More sherry and sandwiches? incrementalism and the regulation of late Victorian bank auditing

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Abstract

The Companies Act 1879 has traditionally been perceived as an important measure in the history of audit regulation in Britain. The Act provided for the external audit of banks and did so several years in advance of a similar requirement for general companies. It is contended here that the circumstances attending the framing and implementation of the auditing provisions contained in the 1879 Act are suggestive of an incrementalist approach to policy making. The character of the discussion of auditor independence and the scope of the bank audit after 1879 indicate that the regulations contained in the Act instituted changes which appear to have been marginal in their practical effects.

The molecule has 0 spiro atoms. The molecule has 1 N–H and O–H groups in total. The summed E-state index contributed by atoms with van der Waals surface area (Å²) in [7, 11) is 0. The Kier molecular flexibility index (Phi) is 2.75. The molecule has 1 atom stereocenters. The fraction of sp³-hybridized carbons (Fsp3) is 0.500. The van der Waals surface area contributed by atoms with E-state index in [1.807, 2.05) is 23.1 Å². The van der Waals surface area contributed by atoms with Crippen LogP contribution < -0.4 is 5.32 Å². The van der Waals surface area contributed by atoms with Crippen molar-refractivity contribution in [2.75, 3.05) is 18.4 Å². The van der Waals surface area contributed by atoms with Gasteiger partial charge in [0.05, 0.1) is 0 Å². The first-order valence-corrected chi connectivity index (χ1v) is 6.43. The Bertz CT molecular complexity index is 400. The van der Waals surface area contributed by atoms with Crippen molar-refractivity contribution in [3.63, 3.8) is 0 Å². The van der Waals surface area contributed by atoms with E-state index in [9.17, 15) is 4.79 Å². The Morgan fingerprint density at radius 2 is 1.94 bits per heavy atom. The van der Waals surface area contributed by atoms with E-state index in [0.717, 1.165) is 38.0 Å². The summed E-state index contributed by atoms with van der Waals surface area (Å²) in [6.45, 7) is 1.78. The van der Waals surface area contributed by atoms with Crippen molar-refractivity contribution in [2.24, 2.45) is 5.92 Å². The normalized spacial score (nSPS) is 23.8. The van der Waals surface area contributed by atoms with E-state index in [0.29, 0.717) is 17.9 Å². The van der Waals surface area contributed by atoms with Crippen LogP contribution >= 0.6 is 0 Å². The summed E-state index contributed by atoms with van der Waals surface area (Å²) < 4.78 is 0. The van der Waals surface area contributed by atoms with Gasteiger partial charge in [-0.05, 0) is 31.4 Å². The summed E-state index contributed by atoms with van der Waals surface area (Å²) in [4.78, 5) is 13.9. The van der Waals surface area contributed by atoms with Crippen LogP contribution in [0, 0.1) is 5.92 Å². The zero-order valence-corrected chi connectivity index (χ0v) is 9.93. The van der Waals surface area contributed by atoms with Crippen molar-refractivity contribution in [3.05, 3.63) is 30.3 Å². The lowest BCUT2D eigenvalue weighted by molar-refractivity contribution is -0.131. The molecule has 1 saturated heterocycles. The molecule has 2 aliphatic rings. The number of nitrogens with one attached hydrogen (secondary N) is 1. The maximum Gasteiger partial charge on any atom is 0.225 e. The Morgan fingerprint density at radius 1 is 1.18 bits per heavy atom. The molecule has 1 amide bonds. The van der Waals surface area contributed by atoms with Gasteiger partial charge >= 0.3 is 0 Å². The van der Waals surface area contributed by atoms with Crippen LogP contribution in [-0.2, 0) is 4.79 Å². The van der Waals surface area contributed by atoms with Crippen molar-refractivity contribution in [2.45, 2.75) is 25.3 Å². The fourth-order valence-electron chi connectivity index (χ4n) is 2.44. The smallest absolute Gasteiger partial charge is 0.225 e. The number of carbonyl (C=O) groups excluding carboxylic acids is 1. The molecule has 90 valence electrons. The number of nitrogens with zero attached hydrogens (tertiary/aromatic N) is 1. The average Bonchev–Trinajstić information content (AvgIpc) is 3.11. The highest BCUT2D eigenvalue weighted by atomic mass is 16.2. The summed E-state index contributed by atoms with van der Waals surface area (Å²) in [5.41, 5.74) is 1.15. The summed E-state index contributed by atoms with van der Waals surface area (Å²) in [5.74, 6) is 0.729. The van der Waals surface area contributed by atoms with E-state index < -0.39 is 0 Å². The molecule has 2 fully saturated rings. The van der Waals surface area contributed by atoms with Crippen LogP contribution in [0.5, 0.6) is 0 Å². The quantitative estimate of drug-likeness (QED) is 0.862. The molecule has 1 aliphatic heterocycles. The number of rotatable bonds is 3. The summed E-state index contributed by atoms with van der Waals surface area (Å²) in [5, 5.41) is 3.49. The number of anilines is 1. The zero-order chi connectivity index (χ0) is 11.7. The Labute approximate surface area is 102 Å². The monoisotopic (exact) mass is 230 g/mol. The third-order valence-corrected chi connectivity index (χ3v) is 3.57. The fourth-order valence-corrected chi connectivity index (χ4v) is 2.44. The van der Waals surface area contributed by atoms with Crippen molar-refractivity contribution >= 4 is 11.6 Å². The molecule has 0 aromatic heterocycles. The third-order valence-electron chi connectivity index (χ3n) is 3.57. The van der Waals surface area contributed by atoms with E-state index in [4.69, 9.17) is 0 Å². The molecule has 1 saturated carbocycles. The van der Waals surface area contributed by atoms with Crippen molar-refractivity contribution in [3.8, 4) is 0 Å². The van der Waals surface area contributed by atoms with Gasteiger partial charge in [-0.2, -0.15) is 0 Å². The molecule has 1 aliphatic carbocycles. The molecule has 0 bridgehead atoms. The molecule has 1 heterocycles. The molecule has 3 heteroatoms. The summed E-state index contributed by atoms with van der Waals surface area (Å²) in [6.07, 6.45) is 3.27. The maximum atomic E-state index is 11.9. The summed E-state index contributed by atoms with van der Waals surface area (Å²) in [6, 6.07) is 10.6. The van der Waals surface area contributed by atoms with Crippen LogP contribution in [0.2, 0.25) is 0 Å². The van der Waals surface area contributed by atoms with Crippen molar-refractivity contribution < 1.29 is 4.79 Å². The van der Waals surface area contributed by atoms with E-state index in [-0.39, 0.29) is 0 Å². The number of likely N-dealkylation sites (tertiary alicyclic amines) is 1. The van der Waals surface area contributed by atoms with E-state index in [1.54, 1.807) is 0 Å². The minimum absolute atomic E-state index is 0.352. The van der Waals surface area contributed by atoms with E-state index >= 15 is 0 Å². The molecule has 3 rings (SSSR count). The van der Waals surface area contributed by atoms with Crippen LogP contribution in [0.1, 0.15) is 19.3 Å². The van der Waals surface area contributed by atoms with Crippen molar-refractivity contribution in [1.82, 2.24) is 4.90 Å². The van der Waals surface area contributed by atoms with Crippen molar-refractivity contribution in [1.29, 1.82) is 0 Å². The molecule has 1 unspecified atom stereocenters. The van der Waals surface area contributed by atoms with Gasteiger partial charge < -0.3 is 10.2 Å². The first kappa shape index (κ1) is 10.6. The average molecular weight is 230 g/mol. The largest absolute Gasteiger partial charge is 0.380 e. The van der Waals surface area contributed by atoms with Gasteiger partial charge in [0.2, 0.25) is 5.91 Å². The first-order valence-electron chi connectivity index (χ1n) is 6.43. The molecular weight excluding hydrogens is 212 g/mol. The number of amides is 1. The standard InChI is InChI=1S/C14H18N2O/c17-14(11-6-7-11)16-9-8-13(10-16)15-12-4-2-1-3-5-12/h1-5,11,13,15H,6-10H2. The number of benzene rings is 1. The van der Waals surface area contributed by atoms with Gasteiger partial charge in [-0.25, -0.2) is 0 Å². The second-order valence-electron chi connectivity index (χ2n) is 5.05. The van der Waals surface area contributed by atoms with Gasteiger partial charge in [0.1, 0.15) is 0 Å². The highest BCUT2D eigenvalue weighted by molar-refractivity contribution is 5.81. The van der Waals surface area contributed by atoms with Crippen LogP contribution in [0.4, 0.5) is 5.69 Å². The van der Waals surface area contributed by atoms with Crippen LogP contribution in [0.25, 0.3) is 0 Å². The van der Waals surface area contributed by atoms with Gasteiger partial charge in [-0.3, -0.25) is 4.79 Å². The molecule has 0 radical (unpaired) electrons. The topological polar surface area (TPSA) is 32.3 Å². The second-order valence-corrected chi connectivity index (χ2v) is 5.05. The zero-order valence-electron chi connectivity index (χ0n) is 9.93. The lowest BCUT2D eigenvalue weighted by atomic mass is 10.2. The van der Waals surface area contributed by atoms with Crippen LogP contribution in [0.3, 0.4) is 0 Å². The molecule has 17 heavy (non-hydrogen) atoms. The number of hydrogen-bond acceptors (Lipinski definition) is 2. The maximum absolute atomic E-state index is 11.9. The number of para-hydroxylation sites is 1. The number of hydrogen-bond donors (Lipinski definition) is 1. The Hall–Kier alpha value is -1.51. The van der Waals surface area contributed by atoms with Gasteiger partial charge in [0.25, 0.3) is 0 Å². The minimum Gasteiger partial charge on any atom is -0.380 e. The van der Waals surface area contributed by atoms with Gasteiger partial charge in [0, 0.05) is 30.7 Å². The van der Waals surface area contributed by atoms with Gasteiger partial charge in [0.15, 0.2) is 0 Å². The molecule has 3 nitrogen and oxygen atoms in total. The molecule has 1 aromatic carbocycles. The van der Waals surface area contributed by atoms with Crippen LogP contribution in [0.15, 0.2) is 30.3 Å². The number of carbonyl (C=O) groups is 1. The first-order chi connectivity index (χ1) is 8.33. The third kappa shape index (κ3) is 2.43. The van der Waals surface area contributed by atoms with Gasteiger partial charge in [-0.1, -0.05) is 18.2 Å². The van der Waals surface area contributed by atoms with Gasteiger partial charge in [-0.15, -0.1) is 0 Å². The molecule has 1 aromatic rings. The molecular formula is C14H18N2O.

Original languageEnglish
Pages (from-to)33-54
Number of pages22
JournalAccounting History
Volume3
Issue number1
DOIs
Publication statusPublished - 1 Jan 1998

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